Danny Bacher and Alexis Cole, usually solo performers, symbiotically joined for three numbers with Cole at the piano and Bacher on soprano sax as well as duet vocals. “I’ll Buy You a Star” (Arthur Schwartz/Dorothy Fields) swung in with the ease of a languid hammock. “I Guess I’ll Have to Change My Plan” was insouciant rather than wistful. “You and The Night and The Music” showcased the artists’ extraordinary ability with scat. Someone find these people a supper club!

Alexis Cole; Danny Bacher

In his first appearance with The Mabel Mercer Foundation, Darius de Haas displayed well honed acting skill with the theatrical prose/poem “Trotsky in Mexico” (Renee Rosnes/David Hajdu). An original “Shine On Your Shoes” arrived like a slow-motion Fred Astaire turn, every word savored as if preaching gospel. Todd Firth-splendid, textural piano and arrangements.

John Wallowich’s “I Live Alone Again” was performed with rare restraint by Mark Nadler as stipulated by its author – first verse a lament, second in gleeful relief. The artist sold both with credibility. “By Myself,” adroitly including Jack Buchanan’s original spoken word, was a crie de coeur rather than familiar resignation. And, oh, the piano!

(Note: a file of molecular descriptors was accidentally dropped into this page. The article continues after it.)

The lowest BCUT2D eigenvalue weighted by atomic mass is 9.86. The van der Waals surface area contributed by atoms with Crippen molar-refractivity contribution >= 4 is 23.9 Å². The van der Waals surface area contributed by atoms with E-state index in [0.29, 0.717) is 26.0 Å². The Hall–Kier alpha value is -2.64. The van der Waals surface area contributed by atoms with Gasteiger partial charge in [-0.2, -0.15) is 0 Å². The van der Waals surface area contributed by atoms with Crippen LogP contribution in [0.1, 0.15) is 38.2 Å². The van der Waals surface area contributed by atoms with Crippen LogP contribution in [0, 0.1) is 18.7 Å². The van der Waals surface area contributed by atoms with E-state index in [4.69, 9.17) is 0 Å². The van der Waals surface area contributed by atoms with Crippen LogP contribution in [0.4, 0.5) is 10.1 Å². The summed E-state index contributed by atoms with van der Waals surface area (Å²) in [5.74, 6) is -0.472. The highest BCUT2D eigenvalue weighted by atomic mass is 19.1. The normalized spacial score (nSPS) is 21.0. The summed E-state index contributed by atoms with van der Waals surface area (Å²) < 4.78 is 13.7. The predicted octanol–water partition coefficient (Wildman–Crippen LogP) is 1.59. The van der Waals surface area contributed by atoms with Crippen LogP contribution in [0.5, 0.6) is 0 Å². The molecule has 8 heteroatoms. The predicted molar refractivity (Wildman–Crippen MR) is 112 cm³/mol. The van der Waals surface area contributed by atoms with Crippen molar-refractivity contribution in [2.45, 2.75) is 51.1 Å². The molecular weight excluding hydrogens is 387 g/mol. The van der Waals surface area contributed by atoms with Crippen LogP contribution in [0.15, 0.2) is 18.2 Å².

Mark Nadler; Marta Sanders

To my mind, this evening’s highlight was veteran Marta Sanders whose inhabiting lyrics, flexible timbre, and arch humor created a show unto itself. The gypsy “Come A-Wandering With Me”(Mark Nadler-emphatic piano), cue atmospheric stage smoke, was followed with equal fervor by John Wallowich’s amusing “Warsaw,” (John McMahon-piano), an impeccably timed in-one, deftly utilizing a babushka.

Sullivan then closed with “Lovely,” for which she played matchmaker to a forgotten composition by Howard Dietz and Bart Howard’s lyrics, and, perhaps the best known Dietz and Schwartz song, “Dancing in The Dark” materializing a chanteusey, soprano waltz.  Jon Weber-piano.